Hélène Darroze at The Connaught
The Connaught, Carlos Place, Mayfair, W1K 2AL
WLC Rank : 43
Cuisine: French Modern
Glass from : £ 12 (125 ml)
BEST FORBottles direct from producers
Worldly dishes by Hélène Darroze
Cossetting service and uplifting setting
A forward-thinking buying strategy and rock-solid relationships with iconic producers ensures The Connaught retains a wealth of liquid assets.
Despite a lighter look, the standard of service at Hélène Darroze’s recently relaunched Connaught Hotel restaurant remains elevated. “The only little difference is we now offer a consommé at the start to prepare the palate,” says Tuscan-born bartender turned sommelier, Daniel Manetti, who, during the lockdown, began studying Cornell University’s Food & Beverage Management certificate online.
Manetti previously worked for Thomas Keller aboard the Seabourn cruise line. On terra-firma, he takes vinous responsibility for restaurants, Hélène Darroze, Jean-Georges and the new Grill, as well as the destination Coburg and Connaught bars and an exclusive cellar table three floors underground. Here, a good portion of the hotel’s 20,000 bottles (3,000 labels) slumber, supplemented by 11 Eurocaves at street level, with a minimum 500 more labels in bond. Beside the cellar is the micro-distillery of mixologist, Agostino Perrone, whose 10th anniversary Connaught Bar gin stars wine as a botanical.
Manetti takes a “generous” approach to matching wine with the cuisine of Helen Darroze, who inspired protagonist, Colette in Pixar’s “Ratatouille”. Her French dishes might be subtly accented with worldly yuzu, dashi and Tasmanian pepper. A “simply delicious” match comprised “savoury, strongly flavoured, medium-fat meat in a creamy sauce with 60-year-old dry Oloroso.”
While Manetti’s list, featuring bottles bought ex-cellar, but “never from brokers,” includes a celebration of Burgundian domaines, Coche-Dury, Leflaive, Armand Rousseau, Comte Georges de Vogüe, Romanée-Conti and Prieuré Roch, as well as rare Bordeaux, like 1961 Latour in magnum, and d’Yquem from 1937, the New World has become increasingly meaningful for Manetti and his guests. “I was impressed by newcomer producers on my recent visit to South Africa’s Hemel-en-Aarde and the Swartland,” he says. And for guests wishing to “experiment with new food pairings,” Manetti introduced four pages of craft beer and sake.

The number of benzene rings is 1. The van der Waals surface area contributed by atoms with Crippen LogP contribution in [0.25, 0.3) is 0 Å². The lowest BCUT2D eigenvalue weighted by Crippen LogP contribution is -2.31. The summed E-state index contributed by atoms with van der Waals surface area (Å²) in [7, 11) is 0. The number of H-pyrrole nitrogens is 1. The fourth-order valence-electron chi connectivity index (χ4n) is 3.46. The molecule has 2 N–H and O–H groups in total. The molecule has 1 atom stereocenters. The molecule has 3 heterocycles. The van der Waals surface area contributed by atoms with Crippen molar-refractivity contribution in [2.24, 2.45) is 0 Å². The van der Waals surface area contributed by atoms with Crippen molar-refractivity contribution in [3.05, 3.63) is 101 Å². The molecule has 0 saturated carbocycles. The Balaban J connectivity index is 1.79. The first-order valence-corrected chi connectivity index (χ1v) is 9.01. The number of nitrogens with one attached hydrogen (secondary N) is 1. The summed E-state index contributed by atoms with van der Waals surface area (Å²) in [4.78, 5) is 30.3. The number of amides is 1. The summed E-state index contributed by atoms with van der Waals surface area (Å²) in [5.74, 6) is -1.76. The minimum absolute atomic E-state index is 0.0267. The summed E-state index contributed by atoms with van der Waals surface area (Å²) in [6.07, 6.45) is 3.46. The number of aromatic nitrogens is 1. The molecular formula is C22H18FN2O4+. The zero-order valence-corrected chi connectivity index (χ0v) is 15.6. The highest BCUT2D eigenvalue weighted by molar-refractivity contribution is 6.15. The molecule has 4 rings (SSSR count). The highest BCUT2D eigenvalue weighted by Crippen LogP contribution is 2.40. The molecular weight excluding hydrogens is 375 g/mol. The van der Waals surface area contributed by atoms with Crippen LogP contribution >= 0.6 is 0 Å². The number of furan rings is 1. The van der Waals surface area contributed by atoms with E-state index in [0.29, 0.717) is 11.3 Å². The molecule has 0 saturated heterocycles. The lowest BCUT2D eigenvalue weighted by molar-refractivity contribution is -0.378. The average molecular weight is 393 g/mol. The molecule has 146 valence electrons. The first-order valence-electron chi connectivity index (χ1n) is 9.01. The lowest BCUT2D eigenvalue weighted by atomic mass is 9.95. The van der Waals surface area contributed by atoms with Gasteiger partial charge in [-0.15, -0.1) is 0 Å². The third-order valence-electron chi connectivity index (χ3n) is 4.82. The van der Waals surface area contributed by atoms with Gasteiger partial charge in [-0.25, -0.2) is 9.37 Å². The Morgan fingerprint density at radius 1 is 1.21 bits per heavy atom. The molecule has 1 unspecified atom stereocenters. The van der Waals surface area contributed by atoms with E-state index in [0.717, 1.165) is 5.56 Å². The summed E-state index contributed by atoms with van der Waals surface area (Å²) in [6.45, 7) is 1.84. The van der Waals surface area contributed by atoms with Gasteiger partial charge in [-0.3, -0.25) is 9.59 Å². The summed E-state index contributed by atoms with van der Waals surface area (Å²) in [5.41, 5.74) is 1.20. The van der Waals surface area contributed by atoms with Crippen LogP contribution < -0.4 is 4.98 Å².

Although the prices of hallowed bottles here in London’s most affluent postcode often read like telephone numbers, it isn’t Manetti’s aim to “scare people”, hence the new Sommelier’s Selection of the Month, offering “great wines” like Silex and Hermitage Blanc “at an even greater value.”
The hotel has privileged access to Armagnac bottled by Hélène Darroze’s brother, Marc. “We’ve just introduced the Darroze Luxe Gascon 1888, matured for 77 years and bottled in carafe on April 19th, 1965. We have Carafe No. 1 of six…”
During the lockdown, Manetti galvanised relationships with producers via Zoom. “We did training with old world icons, Kracher, Leflaive, Latour, Montevertine, Egon Muller, Palmer, Roagna, Szepsy and Sassicaia, and, from the New World, Kelley Fox, David Sadie and Storm.” With assistant head sommelier, Lupo Thoenes, he also performed “deep analysis” on past sales, “to understand which wine regions, grapes and producers to enhance and remove.” And now in fruition at the restaurant, “which is almost always fully booked” is the newly devised dedicated, at-table decanting trolley.
When not at The Connaught, Manetti is working towards his dream of obtaining a Private Pilots’ License.
By Douglas Blyde.